Haloperidol decanoate parenteral
- Drugs List
- Therapeutic Indications
- Precautions and Warnings
- Pregnancy and Lactation
- Side Effects
Depot injections of haloperidol decanoate.
Maintenance treatment of schizophrenia
Treatment of schizoaffective disorder with psychotic or manic symptoms
Maintenance treatment of schizophrenia or shizoaffective disorder in patients stabilised on oral haloperidol.
Initial dose requirements should be guided by the patient's previous dose of oral haloperidol and severity of symptoms.
Due to the long acting nature of haloperidol decanoate injections, supplementation with oral haloperidol may be required during the initial treatment period. Dosing of oral supplementation should be regularly reviewed and adjusted according to symptoms and tolerability. The combined daily dose of oral and depot haloperidol must not exceed the corresponding maximum oral haloperidol dose.
10 to 15 times the current daily dose of oral haloperidol. This usually equates to around 25mg to 150mg.
Titration and maintenance
Increase in steps of up to 50mg every 4 weeks according to individual patient response and tolerability.
A maintenance dose of between 50mg and 200mg every 4 weeks is expected to be effective.
Only use doses above 200mg every 4 weeks following an assessment of benefits and risks.
Maximum dose 300mg every 4 weeks.
Additional supplementation with oral haloperidol
If during initial treatment supplementation with oral haloperidol is required, the combined maximum daily dose of oral and depot haloperidol must not exceed the equivalent of 20mg oral haloperidol. A range of equivalent doses are reported in the literature but 2mg per day of oral haloperidol is considered approximately equivalent to 15mg per week of haloperidol decanoate injection.
A lower initial dose of 12.5mg to 25mg is recommended.
Titration and maintenance
Further dose increases should only be made if the initial dose is not sufficient to manage symptoms.
A maintenance dose of between 25mg and 75mg every 4 weeks is expected to be effective.
Only use doses above 75mg every 4 weeks in patients who have previously tolerated higher antipsychotic doses and following an assessment of benefits and risks.
Additional supplementation with oral haloperidol
If during initial treatment supplementation with oral haloperidol is required, the combined maximum daily dose of oral and depot haloperidol must not exceed the equivalent of 5mg oral haloperidol. This dose may only be exceeded in patients who previously received more than 5mg per day of oral haloperidol or in patients who have received long term treatment with oral haloperidol. A range of equivalent doses are reported in the literature but 2mg per day of oral haloperidol is considered approximately equivalent to 15mg per week of haloperidol decanoate injection.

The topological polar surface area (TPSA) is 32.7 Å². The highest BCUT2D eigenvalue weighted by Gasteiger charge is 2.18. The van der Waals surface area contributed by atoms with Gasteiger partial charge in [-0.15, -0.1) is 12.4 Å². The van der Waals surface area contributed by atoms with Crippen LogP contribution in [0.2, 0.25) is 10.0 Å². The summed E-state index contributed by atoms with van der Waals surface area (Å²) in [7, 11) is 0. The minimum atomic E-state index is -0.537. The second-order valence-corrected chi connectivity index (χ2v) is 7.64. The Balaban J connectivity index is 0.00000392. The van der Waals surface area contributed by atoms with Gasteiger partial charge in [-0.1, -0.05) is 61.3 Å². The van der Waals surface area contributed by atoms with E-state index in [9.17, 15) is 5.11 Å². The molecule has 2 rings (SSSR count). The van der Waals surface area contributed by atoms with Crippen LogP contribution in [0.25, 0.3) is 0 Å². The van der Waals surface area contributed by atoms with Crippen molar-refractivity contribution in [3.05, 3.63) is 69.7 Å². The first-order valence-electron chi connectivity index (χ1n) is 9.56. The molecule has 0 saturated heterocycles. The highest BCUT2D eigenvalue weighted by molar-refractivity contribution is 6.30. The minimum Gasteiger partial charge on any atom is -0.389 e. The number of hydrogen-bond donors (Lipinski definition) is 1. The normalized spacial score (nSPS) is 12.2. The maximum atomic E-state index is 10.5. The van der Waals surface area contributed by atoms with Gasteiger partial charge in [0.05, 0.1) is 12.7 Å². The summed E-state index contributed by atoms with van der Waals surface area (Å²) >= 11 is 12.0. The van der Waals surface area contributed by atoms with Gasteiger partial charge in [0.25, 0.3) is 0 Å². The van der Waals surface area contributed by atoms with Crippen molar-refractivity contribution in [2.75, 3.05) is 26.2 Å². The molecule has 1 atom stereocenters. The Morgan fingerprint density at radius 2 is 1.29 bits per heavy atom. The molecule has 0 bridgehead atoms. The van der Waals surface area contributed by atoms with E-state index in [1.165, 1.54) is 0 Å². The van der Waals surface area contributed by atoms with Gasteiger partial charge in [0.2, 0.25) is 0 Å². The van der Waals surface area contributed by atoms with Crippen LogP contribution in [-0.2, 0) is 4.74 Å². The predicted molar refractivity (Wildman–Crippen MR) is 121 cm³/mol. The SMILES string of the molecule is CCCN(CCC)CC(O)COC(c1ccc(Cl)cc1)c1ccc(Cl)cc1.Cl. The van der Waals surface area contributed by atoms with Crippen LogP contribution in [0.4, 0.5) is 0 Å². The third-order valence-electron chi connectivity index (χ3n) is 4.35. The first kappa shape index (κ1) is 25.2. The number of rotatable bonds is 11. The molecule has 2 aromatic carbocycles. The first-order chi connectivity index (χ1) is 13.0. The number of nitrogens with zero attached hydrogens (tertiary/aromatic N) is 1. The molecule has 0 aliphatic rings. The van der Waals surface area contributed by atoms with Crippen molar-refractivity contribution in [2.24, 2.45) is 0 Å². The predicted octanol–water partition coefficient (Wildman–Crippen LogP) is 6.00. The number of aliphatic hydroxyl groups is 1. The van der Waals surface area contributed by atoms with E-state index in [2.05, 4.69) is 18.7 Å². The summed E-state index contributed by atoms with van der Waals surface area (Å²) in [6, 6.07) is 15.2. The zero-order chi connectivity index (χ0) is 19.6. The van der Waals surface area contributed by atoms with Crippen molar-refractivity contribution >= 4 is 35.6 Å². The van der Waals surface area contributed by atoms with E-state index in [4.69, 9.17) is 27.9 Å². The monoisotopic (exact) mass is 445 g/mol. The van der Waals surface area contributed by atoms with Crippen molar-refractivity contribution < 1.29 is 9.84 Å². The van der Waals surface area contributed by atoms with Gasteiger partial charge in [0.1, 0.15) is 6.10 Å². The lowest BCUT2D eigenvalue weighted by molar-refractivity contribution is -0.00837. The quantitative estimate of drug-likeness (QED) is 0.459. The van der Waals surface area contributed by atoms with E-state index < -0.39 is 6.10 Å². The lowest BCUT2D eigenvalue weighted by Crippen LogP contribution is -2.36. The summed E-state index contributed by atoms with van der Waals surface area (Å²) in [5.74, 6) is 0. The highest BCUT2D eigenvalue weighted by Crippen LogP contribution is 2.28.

Patients with Renal Impairment
Severe renal impairment
Reduce the initial dose. Undertake any dose increases in smaller increments and at longer intervals.
Patients with Hepatic Impairment
Hepatic impairment (all stages)
Halve the initial dose. Undertake any dose increases in smaller increments and at longer intervals.
Additional Dosage Information
Dose modifications due to QT prolongation
QTc prolonged but less than 500ms:Reduce the dose and monitor QTc closely.
QTc exceeds 500ms: Discontinue treatment.
Abrupt withdrawal is not recommended due to a higher risk of relapse. Treatment should be gradually withdrawn with regular review of symptoms. This includes transfer to other antipsychotic medication.
Due to the long acting nature of haloperidol decanoate, concomitant medication used to manage side effects (e.g. extrapyramidal symptoms) may need to be continued as effects can persist beyond discontinuation of the injection. These concomitant medicines should be regularly reviewed however and reduced/stopped when able.
For deep intramuscular injection in the gluteal region only.
Rotate administration between the two gluteal muscles.
If doses above 300mg are used (unlicensed), administration must be split into two separate injections as administration of volumes above 3ml may cause discomfort.
Children under 18 years
Hypersensitivity to benzyl alcohol
Basal ganglion lesion
Central nervous system depression
Decompensated cardiac failure
Dementia with Lewy bodies
History of torsade de pointes
History of ventricular arrhythmias
Long QT syndrome
Progressive supranuclear palsy
Recent myocardial infarction
Torsade de pointes
Precautions and Warnings
Family history of long QT syndrome
History of high alcohol intake
Predisposition to narrow angle glaucoma
Predisposition to seizures
Risk of cerebrovascular accident
Alcohol withdrawal syndrome
Benign prostatic hyperplasia
CYP2D6 poor metaboliser genotype
History of jaundice
Severe renal impairment
Severe respiratory disease
Correct electrolyte disorders before treatment
Reduce dose and/or alter dose interval in patients with hepatic impairment
Reduce dose in patients with severe renal impairment
Advise ability to drive/operate machinery may be affected by side effects
Not suitable as sole treatment of depression or anxiety with depression
Some presentations may contain benzyl alcohol
Some products contain sesame oil
Use correct injection technique e.g. z-track technique
Vary injection site during prolonged therapy
Monitor serum electrolytes before and during treatment
Perform ECG before and during treatment
Monitor patients at risk for signs & symptoms of thromboembolism
Monitor serum prolactin during long-term use
Do not increase dosage in patients who develop akathisia